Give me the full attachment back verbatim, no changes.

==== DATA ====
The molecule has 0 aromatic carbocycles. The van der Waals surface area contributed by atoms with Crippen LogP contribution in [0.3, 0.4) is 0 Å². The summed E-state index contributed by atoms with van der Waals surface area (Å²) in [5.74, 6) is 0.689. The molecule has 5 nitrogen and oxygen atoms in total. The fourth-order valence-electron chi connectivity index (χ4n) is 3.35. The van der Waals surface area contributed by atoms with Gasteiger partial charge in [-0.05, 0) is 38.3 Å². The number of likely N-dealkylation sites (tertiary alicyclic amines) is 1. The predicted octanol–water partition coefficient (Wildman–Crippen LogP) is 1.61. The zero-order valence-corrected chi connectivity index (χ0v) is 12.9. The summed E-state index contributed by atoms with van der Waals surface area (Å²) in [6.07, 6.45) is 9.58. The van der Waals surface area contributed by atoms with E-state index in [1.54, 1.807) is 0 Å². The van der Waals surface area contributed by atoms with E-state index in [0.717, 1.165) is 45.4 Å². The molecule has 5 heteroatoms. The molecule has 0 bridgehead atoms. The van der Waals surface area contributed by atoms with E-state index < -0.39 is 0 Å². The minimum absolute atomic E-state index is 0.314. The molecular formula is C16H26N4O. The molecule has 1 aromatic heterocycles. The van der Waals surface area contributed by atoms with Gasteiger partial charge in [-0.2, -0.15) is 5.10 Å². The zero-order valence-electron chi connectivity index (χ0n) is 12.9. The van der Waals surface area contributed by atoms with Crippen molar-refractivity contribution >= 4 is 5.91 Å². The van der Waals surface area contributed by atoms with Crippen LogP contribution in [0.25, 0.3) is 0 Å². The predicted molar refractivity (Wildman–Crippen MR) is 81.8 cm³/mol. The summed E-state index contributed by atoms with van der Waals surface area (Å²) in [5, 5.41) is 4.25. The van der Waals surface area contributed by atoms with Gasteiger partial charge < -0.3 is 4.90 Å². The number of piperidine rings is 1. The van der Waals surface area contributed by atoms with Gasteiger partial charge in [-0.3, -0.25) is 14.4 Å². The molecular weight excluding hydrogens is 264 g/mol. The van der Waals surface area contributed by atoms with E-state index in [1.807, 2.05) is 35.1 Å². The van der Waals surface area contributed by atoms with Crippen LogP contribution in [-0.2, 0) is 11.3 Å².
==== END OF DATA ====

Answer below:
The molecule has 0 aromatic carbocycles. The van der Waals surface area contributed by atoms with Crippen LogP contribution in [0.3, 0.4) is 0 Å². The summed E-state index contributed by atoms with van der Waals surface area (Å²) in [5.74, 6) is 0.689. The molecule has 5 nitrogen and oxygen atoms in total. The fourth-order valence-electron chi connectivity index (χ4n) is 3.35. The van der Waals surface area contributed by atoms with Gasteiger partial charge in [-0.05, 0) is 38.3 Å². The number of likely N-dealkylation sites (tertiary alicyclic amines) is 1. The predicted octanol–water partition coefficient (Wildman–Crippen LogP) is 1.61. The zero-order valence-corrected chi connectivity index (χ0v) is 12.9. The summed E-state index contributed by atoms with van der Waals surface area (Å²) in [6.07, 6.45) is 9.58. The van der Waals surface area contributed by atoms with E-state index in [1.54, 1.807) is 0 Å². The van der Waals surface area contributed by atoms with E-state index in [0.717, 1.165) is 45.4 Å². The molecule has 5 heteroatoms. The molecule has 0 bridgehead atoms. The van der Waals surface area contributed by atoms with E-state index < -0.39 is 0 Å². The minimum absolute atomic E-state index is 0.314. The molecular formula is C16H26N4O. The molecule has 1 aromatic heterocycles. The van der Waals surface area contributed by atoms with Gasteiger partial charge in [-0.2, -0.15) is 5.10 Å². The zero-order valence-electron chi connectivity index (χ0n) is 12.9. The van der Waals surface area contributed by atoms with Crippen molar-refractivity contribution >= 4 is 5.91 Å². The van der Waals surface area contributed by atoms with Crippen LogP contribution in [0.25, 0.3) is 0 Å². The predicted molar refractivity (Wildman–Crippen MR) is 81.8 cm³/mol. The summed E-state index contributed by atoms with van der Waals surface area (Å²) in [5, 5.41) is 4.25. The van der Waals surface area contributed by atoms with Gasteiger partial charge < -0.3 is 4.90 Å². The number of piperidine rings is 1. The van der Waals surface area contributed by atoms with Gasteiger partial charge in [-0.3, -0.25) is 14.4 Å². The molecular weight excluding hydrogens is 264 g/mol. The van der Waals surface area contributed by atoms with E-state index in [1.807, 2.05) is 35.1 Å². The van der Waals surface area contributed by atoms with Crippen LogP contribution in [-0.2, 0) is 11.3 Å².